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Collegno is an Italian word that means “with wood”. It’s a technique that often used with violin and other bowed stringed instruments. Collegno has been used as an effect for a long time in orchestral music but it’s probably more prevalent in modern classical music.
The variety of emotions that can be conveyed with collegno is really infinite and it can be used from everything from painting a picture of nature to creating a scary effect in a modern movie. Collegno is used by bouncing the bow the same way you would with any other spicatto technique. Here are some Quick Tips when using the collegno technique.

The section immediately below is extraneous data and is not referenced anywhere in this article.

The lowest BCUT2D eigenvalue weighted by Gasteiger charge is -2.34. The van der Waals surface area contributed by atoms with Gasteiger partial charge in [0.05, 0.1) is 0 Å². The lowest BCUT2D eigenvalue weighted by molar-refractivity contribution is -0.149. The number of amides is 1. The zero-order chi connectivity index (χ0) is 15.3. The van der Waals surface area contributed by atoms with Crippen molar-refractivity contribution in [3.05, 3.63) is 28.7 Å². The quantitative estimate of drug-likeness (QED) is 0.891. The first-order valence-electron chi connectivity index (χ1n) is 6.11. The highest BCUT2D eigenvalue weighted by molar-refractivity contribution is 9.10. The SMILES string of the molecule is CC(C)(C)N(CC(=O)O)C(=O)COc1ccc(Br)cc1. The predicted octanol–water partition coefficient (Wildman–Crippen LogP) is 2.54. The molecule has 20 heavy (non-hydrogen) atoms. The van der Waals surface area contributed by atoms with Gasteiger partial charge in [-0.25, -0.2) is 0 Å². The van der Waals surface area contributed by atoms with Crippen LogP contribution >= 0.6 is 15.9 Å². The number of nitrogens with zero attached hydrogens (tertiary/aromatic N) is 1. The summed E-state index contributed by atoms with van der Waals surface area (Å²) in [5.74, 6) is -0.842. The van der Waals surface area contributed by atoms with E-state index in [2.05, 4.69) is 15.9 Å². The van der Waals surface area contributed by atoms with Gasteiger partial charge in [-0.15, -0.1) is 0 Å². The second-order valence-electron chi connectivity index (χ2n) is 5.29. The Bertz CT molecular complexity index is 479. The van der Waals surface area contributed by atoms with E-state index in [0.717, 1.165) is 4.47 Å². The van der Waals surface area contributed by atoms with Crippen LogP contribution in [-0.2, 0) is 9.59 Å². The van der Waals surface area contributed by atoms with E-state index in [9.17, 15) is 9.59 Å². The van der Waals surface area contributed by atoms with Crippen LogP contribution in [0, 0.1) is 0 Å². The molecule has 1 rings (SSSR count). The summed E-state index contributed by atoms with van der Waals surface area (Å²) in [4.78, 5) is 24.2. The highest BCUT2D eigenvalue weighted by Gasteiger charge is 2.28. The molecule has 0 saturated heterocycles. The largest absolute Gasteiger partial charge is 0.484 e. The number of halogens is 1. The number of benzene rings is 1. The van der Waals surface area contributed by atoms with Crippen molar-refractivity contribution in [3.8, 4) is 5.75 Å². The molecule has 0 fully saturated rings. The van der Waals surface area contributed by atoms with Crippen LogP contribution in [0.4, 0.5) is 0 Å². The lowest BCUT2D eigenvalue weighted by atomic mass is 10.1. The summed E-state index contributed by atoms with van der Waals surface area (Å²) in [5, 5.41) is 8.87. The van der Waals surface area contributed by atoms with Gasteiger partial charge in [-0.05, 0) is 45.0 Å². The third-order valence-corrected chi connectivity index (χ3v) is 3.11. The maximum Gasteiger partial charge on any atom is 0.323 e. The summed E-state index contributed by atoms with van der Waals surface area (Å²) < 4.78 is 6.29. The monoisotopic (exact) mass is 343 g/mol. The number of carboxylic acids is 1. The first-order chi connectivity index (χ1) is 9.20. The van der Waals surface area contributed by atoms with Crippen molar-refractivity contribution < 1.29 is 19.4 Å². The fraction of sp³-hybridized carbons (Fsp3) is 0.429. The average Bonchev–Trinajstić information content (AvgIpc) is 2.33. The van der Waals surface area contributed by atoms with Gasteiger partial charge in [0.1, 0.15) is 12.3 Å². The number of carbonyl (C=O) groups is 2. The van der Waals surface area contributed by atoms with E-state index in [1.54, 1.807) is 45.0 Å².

1. Try to bounce in the middle of the fingerboard and bridge because if the bow is too close to the bridge, you have more of a chance of harming your bow and it would not sound as good.
2. Try to maintain your bow hold to some extent and just turn your bow away from you so the frog will be facing directly away from you. This way, you can transition quickly from normal bowing to the collegno style of bowing. Often in orchestra music, you’ll have to transition back and forth quite quickly. Of course, if you do not have to, you can just hold the bow like a club and it’ll work just fine.
3. To adjust the volume of your collegno, you can either bounce the up and down with no horizontal motion to get a very quite short sound, or you can add a little horizontal motion that will give you more sound and more pitch than effect.